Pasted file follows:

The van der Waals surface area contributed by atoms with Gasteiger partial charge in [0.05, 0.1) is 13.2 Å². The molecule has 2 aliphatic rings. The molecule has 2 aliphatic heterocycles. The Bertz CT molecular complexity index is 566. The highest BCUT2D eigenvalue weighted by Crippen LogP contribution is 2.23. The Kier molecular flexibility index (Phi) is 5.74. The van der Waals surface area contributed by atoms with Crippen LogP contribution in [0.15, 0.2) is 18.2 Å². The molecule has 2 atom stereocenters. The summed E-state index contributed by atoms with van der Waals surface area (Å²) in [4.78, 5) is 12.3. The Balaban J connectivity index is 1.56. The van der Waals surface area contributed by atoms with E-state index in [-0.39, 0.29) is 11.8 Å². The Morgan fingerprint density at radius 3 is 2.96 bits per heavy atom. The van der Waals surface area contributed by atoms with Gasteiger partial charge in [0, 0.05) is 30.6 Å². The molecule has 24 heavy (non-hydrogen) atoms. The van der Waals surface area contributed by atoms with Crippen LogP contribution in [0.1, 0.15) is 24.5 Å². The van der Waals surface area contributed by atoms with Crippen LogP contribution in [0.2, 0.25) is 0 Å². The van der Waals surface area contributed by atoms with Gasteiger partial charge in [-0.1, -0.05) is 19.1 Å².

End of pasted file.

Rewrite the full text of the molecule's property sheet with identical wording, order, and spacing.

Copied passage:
The van der Waals surface area contributed by atoms with Gasteiger partial charge in [0.05, 0.1) is 13.2 Å². The molecule has 2 aliphatic rings. The molecule has 2 aliphatic heterocycles. The Bertz CT molecular complexity index is 566. The highest BCUT2D eigenvalue weighted by Crippen LogP contribution is 2.23. The Kier molecular flexibility index (Phi) is 5.74. The van der Waals surface area contributed by atoms with Crippen LogP contribution in [0.15, 0.2) is 18.2 Å². The molecule has 2 atom stereocenters. The summed E-state index contributed by atoms with van der Waals surface area (Å²) in [4.78, 5) is 12.3. The Balaban J connectivity index is 1.56. The van der Waals surface area contributed by atoms with E-state index in [-0.39, 0.29) is 11.8 Å². The Morgan fingerprint density at radius 3 is 2.96 bits per heavy atom. The van der Waals surface area contributed by atoms with Gasteiger partial charge in [0, 0.05) is 30.6 Å². The molecule has 24 heavy (non-hydrogen) atoms. The van der Waals surface area contributed by atoms with Crippen LogP contribution in [0.1, 0.15) is 24.5 Å². The van der Waals surface area contributed by atoms with Crippen LogP contribution in [0.2, 0.25) is 0 Å². The van der Waals surface area contributed by atoms with Gasteiger partial charge in [-0.1, -0.05) is 19.1 Å².